biologically relevant
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Olufunso O. Abosede

Abstract: In the recent past, the pharmaceutical modification of drug molecules by complexation with biologically relevant metals to improve their properties such as stability, dissolution rate, absorption and bioavailability has been extensively studied. In order to achieve better and enhanced medicinal activity, vanadyl complexes of the widely used lincomycin (Lin-van) and neomycin (Neo-van) have been synthesized and their physico-chemical properties examined. The UV-Vis absorption properties of these complexes were determined and their antimicrobial activities were tested against some pathogenic organisms viz: Proteus vulgaris, Klebsiella pneumonae, Escherichia coli and Staphylococcus aureus. In all cases, Neo-van showed better antimicrobial activity than Lin-van while both complexes showed better activity than the antibiotic lincomycin and the previously reported Cu-Lin. Keywords: lincomycin, neomycin, UV-Vis spectroscopy, Physico-chemical, Oxovanadyl, synthesis

2022 ◽  
Joanna von Berg ◽  
Michelle ten Dam ◽  
Sander W. van der Laan ◽  
Jeroen de Ridder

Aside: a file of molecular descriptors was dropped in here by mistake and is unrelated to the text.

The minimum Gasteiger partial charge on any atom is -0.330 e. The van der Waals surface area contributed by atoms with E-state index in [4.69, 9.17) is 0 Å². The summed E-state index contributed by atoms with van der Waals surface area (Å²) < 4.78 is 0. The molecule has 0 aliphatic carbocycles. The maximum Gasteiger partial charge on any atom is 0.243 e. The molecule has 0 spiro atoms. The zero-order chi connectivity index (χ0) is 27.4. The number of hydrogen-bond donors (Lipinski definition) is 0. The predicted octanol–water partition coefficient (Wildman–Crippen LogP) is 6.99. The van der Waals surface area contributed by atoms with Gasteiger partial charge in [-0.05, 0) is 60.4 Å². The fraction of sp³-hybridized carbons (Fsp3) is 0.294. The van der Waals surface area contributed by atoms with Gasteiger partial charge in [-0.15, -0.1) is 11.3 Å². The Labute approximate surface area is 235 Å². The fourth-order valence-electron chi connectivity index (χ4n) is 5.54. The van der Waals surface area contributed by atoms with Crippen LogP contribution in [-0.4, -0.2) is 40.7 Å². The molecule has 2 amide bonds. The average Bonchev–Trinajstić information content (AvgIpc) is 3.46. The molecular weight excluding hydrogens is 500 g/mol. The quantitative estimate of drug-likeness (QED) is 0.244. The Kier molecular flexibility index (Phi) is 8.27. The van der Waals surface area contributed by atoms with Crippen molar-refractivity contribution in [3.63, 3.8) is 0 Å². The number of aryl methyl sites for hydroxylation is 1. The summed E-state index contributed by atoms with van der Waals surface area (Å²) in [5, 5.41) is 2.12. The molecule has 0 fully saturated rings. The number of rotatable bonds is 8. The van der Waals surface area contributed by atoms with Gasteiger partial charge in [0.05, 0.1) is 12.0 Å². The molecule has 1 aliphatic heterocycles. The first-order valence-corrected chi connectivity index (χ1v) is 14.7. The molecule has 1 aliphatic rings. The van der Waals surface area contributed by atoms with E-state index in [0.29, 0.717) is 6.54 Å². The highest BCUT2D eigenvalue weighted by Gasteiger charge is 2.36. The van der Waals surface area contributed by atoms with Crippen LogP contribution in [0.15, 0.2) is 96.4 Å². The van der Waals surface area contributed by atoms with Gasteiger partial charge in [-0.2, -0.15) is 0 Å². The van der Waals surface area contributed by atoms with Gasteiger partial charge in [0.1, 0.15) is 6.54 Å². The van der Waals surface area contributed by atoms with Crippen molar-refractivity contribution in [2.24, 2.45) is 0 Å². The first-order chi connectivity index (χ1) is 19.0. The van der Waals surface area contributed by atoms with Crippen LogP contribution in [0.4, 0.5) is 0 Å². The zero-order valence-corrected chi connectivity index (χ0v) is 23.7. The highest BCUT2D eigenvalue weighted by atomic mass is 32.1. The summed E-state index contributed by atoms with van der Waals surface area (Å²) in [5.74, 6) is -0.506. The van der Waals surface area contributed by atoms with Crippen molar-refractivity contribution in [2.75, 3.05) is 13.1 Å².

Pleiotropic SNPs are associated with multiple traits. Such SNPs can help pinpoint biological processes with an effect on multiple traits or point to a shared etiology between traits. We present PolarMorphism, a new method for the identification of pleiotropic SNPs from GWAS summary statistics. PolarMorphism can be readily applied to more than two traits or whole trait domains. PolarMorphism makes use of the fact that trait-specific SNP effect sizes can be seen as Cartesian coordinates and can thus be converted to polar coordinates r (distance from the origin) and theta (angle with the Cartesian x-axis). r describes the overall effect of a SNP, while theta describes the extent to which a SNP is shared. r and theta are used to determine the significance of SNP sharedness, resulting in a p-value per SNP that can be used for further analysis. We apply PolarMorphism to a large collection of publicly available GWAS summary statistics enabling the construction of a pleiotropy network that shows the extent to which traits share SNPs. This network shows how PolarMorphism can be used to gain insight into relationships between traits and trait domains. Furthermore, pathway analysis of the newly discovered pleiotropic SNPs demonstrates that analysis of more than two traits simultaneously yields more biologically relevant results than the combined results of pairwise analysis of the same traits. Finally, we show that PolarMorphism is more efficient and more powerful than previously published methods.